I mean, depending on the person, maybe switching study methods is actually a good idea. Maybe it isn’t. But going in from the start thinking “I’ll probably fail and then I’ll just do what everyone said” (though people usually actually don’t agree on good study methods either… So you might start something else feeling pretty unsure and just give it a try halfheartedly again) that just seems like you are already setting yourself up for failure before even starting.

    But I guess in the end with the basic sentiment of the article I do agree: Listen to different opinions and especially listen to the reasons they give for their opinions! Research a bit beforehand. Weigh your options. Decide for yourself! Give whatever you decide on an earnest(!) try! And if you feel like it’s not working out, try to figure out why it’s not working for YOU and consider your new options again carefully!

    I just think the overall sentiment of the article seemed a little bit too negative. :S Or maybe I’m justo to hung up about those two sentences I don’t know :) (I mean the whole RtK bit does mention you just miiiight be right)

    • I’m really sorry. I meant this to a positive article and for some reason it came out negative. I wanted to empower people who try their own thing, make their own discoveries, and adjust themselves based on what results they discover.

      I removed the comment that sparked this topic (as I felt it was unfair to single out someone), and tried to soften some of the language, because I don’t want people to misread what I wrote here. It’s a sensitive topic, and I didn’t tread carefully enough.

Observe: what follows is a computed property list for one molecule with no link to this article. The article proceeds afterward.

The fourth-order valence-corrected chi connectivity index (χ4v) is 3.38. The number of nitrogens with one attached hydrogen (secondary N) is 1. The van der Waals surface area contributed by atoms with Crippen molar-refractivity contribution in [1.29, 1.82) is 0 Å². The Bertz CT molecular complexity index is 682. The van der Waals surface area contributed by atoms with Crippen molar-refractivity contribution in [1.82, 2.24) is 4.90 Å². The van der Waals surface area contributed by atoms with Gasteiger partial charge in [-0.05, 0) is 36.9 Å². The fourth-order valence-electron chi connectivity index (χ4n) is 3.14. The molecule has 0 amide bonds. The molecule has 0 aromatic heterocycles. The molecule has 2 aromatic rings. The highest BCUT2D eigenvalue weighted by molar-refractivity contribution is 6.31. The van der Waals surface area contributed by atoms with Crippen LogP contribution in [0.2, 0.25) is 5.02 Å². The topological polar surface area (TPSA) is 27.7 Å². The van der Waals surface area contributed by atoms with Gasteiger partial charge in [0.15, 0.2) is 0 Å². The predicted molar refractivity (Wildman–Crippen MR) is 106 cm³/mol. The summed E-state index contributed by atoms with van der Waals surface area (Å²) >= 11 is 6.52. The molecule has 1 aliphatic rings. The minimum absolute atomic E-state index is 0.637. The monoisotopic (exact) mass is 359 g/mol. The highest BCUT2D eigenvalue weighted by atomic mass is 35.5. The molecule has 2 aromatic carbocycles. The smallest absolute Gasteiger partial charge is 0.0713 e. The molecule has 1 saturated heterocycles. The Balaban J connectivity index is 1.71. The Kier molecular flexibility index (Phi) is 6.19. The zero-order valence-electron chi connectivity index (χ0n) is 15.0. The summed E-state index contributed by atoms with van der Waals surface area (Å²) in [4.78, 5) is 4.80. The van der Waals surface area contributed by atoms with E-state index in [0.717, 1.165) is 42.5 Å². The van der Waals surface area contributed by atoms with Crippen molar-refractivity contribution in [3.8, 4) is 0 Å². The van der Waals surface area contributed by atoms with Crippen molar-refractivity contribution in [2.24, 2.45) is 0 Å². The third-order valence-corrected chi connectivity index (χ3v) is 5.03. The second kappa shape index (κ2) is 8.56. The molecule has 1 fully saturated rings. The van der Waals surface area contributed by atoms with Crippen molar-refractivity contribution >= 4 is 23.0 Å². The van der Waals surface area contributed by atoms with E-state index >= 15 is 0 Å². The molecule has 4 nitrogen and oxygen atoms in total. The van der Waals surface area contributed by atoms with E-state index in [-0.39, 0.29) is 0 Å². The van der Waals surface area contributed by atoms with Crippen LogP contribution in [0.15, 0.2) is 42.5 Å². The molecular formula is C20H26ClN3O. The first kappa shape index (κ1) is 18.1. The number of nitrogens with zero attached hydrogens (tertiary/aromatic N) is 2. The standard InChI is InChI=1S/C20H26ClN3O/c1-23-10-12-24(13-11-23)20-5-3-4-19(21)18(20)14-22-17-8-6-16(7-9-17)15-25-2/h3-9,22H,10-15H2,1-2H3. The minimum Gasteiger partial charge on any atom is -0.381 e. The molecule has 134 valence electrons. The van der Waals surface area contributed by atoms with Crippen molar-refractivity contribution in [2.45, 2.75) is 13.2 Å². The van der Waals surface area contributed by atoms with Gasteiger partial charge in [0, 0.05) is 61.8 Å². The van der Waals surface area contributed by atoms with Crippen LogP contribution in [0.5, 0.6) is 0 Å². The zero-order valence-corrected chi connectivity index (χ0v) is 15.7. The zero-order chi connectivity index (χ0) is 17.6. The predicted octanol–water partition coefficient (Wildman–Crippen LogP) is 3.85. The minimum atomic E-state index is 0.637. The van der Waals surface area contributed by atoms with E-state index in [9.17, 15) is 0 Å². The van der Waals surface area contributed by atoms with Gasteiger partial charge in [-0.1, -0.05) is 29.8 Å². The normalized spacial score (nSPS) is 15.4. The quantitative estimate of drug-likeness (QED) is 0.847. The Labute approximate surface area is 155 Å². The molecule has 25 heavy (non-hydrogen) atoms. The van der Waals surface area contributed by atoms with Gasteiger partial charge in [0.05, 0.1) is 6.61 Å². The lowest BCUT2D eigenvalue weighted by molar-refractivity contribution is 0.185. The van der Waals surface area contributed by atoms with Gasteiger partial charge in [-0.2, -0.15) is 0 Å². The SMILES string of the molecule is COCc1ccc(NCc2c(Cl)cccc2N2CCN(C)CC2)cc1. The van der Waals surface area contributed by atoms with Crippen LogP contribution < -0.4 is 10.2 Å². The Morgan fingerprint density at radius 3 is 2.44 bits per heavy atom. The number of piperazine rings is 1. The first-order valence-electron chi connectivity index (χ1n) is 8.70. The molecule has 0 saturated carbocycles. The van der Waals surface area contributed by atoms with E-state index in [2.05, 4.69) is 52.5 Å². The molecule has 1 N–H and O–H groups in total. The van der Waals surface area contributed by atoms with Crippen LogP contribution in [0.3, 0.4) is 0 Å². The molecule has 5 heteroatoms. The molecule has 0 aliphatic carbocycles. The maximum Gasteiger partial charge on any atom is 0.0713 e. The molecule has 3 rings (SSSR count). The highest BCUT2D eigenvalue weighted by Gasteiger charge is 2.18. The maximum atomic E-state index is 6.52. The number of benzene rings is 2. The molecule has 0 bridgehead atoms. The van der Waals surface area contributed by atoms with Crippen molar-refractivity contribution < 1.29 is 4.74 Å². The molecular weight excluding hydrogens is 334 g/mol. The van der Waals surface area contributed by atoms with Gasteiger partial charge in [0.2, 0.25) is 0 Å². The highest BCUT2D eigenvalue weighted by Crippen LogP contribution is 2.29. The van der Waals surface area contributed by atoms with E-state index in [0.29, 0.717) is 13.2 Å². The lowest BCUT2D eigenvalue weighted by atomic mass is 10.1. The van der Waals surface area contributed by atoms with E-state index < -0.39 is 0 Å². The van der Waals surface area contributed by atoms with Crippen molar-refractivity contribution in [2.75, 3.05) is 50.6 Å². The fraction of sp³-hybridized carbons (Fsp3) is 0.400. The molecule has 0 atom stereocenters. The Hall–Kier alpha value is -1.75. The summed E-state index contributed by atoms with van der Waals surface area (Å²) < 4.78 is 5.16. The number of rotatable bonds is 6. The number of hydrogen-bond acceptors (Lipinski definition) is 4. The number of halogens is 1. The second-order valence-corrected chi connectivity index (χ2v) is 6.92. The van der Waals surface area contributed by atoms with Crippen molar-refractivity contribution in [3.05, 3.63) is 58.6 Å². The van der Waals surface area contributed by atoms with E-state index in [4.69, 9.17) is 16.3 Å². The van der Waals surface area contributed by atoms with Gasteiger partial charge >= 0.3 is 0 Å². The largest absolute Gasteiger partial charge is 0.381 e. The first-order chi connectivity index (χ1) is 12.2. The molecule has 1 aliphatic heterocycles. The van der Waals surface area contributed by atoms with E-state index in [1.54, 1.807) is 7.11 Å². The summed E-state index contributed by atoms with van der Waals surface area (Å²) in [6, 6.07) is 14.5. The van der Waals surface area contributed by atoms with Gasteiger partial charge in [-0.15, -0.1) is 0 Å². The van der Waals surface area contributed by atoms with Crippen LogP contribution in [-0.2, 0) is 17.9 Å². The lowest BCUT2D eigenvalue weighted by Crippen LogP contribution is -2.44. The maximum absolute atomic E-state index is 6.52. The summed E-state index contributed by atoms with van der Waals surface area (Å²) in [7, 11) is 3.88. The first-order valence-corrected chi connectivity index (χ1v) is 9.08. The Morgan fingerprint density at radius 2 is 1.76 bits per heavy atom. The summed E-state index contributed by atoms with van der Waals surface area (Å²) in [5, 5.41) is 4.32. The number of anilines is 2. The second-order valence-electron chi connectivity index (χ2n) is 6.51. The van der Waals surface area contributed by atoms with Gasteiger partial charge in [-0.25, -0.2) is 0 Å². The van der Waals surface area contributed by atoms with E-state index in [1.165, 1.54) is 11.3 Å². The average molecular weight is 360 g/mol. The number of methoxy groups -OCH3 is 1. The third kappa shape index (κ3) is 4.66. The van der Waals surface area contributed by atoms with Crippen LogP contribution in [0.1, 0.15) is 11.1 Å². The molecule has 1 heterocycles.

Yes, if you ask someone what you think of your method, on a forum like Reddit, expect heavy criticism, regardless of what it is. Ask someone about using something on Jalup, and there are plenty of people that will say “don’t do Jalup X, that’s no good!”

      Yes, RTK is highly criticized till this day.

      I didn’t mean to go in with a failure mindset, where you should give up at the first setback. And it’s often best to try to adjust a method, before completely giving it up ( Yes, there is also an article about not reading negative feedback as you are trying to do a method. I still agree with this. This is more about that beginning time, where you are first deciding whether you should do a method.

      I changed the offending sentences :P

      • Sorry, I might have been a bit harsh there myself. I think there were a lot of positive points in the article even before the change and I just got a bit hung up about some details so don’t worry too much!! (It was mostly just the end really anyway, I guess it just seemed like “this is the takeaway” and that didn’t seem too positive even if the overall tone article in the article was positive)

        Though thanks for incorporating the feedback ;) I really didn’t want it to seem that harsh either

  4. Yeah. I studied with the genki text book and lingo deer for about a year to refresh my 2 years of beginer japanese class in preperation for the n5.
    After I passed I tried to get back into it 6 months later. And I couldn’t figure out how to pick up where I left off. So I did some research and tried out lots of different things.
    Kanshudo – not enough structure and so many different ‘minigames’ I wasn’t confident I was learning the grammer and not the game.
    Wanikani – on the tofugu site they mention using kanjidamage is equvilent- and kanjidamage is free so I used that one insted.
    Bunpro is pretty good – but the settings had so many tempting hints.
    The Jalup imersion deck is a big draw. And Jalup is grammer, vocab and kanji. Kanshudo, Wanikani and Kanjidamage are better at vocab and kanji. Bunpro is grammer. Jalup was the only one that did everything. Now I also recomend but his anki deck doesn’t work in browser or on iOS.